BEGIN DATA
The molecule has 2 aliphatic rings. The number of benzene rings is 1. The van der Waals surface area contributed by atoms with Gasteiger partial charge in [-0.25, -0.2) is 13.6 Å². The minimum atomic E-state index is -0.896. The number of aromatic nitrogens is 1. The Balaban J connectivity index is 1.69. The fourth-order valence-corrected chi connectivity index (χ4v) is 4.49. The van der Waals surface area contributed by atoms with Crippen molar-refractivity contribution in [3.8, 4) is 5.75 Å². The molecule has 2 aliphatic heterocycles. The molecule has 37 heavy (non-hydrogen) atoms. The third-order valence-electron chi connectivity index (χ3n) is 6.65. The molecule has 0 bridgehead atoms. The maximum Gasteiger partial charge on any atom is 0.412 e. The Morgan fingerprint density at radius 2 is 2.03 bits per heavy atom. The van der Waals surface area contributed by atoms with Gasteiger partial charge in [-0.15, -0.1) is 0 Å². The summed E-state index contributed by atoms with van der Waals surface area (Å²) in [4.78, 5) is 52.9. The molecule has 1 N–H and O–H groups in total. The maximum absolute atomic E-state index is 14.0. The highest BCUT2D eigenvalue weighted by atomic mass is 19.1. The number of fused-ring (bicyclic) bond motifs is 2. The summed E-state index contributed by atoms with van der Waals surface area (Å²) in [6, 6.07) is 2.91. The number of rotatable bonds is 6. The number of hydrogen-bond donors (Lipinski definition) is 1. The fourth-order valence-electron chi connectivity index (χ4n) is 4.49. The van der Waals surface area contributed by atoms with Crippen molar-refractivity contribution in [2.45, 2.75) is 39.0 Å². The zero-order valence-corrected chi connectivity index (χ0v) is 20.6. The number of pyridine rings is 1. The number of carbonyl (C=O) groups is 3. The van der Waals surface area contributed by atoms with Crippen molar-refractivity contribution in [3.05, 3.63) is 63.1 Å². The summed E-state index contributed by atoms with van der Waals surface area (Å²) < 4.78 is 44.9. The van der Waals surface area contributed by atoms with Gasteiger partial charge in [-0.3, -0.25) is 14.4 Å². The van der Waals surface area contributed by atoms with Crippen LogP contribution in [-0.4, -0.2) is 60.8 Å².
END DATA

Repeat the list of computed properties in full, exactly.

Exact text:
The molecule has 2 aliphatic rings. The number of benzene rings is 1. The van der Waals surface area contributed by atoms with Gasteiger partial charge in [-0.25, -0.2) is 13.6 Å². The minimum atomic E-state index is -0.896. The number of aromatic nitrogens is 1. The Balaban J connectivity index is 1.69. The fourth-order valence-corrected chi connectivity index (χ4v) is 4.49. The van der Waals surface area contributed by atoms with Crippen molar-refractivity contribution in [3.8, 4) is 5.75 Å². The molecule has 2 aliphatic heterocycles. The molecule has 37 heavy (non-hydrogen) atoms. The third-order valence-electron chi connectivity index (χ3n) is 6.65. The molecule has 0 bridgehead atoms. The maximum Gasteiger partial charge on any atom is 0.412 e. The Morgan fingerprint density at radius 2 is 2.03 bits per heavy atom. The van der Waals surface area contributed by atoms with Gasteiger partial charge in [-0.15, -0.1) is 0 Å². The summed E-state index contributed by atoms with van der Waals surface area (Å²) in [4.78, 5) is 52.9. The molecule has 1 N–H and O–H groups in total. The maximum absolute atomic E-state index is 14.0. The highest BCUT2D eigenvalue weighted by atomic mass is 19.1. The number of fused-ring (bicyclic) bond motifs is 2. The summed E-state index contributed by atoms with van der Waals surface area (Å²) in [6, 6.07) is 2.91. The number of rotatable bonds is 6. The number of hydrogen-bond donors (Lipinski definition) is 1. The fourth-order valence-electron chi connectivity index (χ4n) is 4.49. The van der Waals surface area contributed by atoms with Crippen molar-refractivity contribution in [2.45, 2.75) is 39.0 Å². The zero-order valence-corrected chi connectivity index (χ0v) is 20.6. The number of pyridine rings is 1. The number of carbonyl (C=O) groups is 3. The van der Waals surface area contributed by atoms with Crippen molar-refractivity contribution in [3.05, 3.63) is 63.1 Å². The summed E-state index contributed by atoms with van der Waals surface area (Å²) < 4.78 is 44.9. The van der Waals surface area contributed by atoms with Gasteiger partial charge in [-0.3, -0.25) is 14.4 Å². The van der Waals surface area contributed by atoms with Crippen LogP contribution in [-0.4, -0.2) is 60.8 Å².